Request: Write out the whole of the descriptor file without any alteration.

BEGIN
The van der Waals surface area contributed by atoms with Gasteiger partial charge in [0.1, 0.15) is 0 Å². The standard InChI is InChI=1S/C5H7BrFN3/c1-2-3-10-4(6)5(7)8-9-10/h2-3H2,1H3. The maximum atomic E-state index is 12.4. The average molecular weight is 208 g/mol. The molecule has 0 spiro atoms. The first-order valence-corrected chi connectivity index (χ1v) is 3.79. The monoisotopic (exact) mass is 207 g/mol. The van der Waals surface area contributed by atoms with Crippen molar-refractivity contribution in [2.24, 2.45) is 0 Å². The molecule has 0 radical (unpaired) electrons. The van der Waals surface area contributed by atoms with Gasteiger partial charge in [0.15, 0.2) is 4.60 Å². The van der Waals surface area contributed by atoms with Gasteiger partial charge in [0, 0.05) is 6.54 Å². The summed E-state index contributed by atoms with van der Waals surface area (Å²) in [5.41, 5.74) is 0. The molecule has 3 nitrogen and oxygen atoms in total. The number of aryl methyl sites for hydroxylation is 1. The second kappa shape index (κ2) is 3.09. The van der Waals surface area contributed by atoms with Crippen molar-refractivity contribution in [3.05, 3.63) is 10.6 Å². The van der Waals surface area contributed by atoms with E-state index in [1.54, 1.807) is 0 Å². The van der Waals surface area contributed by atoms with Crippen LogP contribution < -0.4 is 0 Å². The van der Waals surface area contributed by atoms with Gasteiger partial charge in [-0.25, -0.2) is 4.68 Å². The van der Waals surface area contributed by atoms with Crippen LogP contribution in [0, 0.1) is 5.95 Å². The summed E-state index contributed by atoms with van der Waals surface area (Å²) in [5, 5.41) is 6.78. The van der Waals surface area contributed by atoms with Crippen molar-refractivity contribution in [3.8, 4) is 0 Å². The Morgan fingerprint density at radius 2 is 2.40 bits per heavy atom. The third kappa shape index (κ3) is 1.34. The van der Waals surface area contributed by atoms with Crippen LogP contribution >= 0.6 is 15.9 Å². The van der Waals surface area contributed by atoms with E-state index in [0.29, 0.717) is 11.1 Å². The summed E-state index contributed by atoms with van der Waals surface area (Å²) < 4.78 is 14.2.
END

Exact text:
The van der Waals surface area contributed by atoms with Gasteiger partial charge in [0.1, 0.15) is 0 Å². The standard InChI is InChI=1S/C5H7BrFN3/c1-2-3-10-4(6)5(7)8-9-10/h2-3H2,1H3. The maximum atomic E-state index is 12.4. The average molecular weight is 208 g/mol. The molecule has 0 spiro atoms. The first-order valence-corrected chi connectivity index (χ1v) is 3.79. The monoisotopic (exact) mass is 207 g/mol. The van der Waals surface area contributed by atoms with Crippen molar-refractivity contribution in [2.24, 2.45) is 0 Å². The molecule has 0 radical (unpaired) electrons. The van der Waals surface area contributed by atoms with Gasteiger partial charge in [0.15, 0.2) is 4.60 Å². The van der Waals surface area contributed by atoms with Gasteiger partial charge in [0, 0.05) is 6.54 Å². The summed E-state index contributed by atoms with van der Waals surface area (Å²) in [5.41, 5.74) is 0. The molecule has 3 nitrogen and oxygen atoms in total. The number of aryl methyl sites for hydroxylation is 1. The second kappa shape index (κ2) is 3.09. The van der Waals surface area contributed by atoms with Crippen molar-refractivity contribution in [3.05, 3.63) is 10.6 Å². The van der Waals surface area contributed by atoms with E-state index in [1.54, 1.807) is 0 Å². The van der Waals surface area contributed by atoms with Crippen LogP contribution < -0.4 is 0 Å². The van der Waals surface area contributed by atoms with Gasteiger partial charge in [-0.25, -0.2) is 4.68 Å². The van der Waals surface area contributed by atoms with Crippen LogP contribution in [0, 0.1) is 5.95 Å². The summed E-state index contributed by atoms with van der Waals surface area (Å²) in [5, 5.41) is 6.78. The van der Waals surface area contributed by atoms with Crippen molar-refractivity contribution in [3.8, 4) is 0 Å². The Morgan fingerprint density at radius 2 is 2.40 bits per heavy atom. The third kappa shape index (κ3) is 1.34. The van der Waals surface area contributed by atoms with Crippen LogP contribution >= 0.6 is 15.9 Å². The van der Waals surface area contributed by atoms with E-state index in [0.29, 0.717) is 11.1 Å². The summed E-state index contributed by atoms with van der Waals surface area (Å²) < 4.78 is 14.2.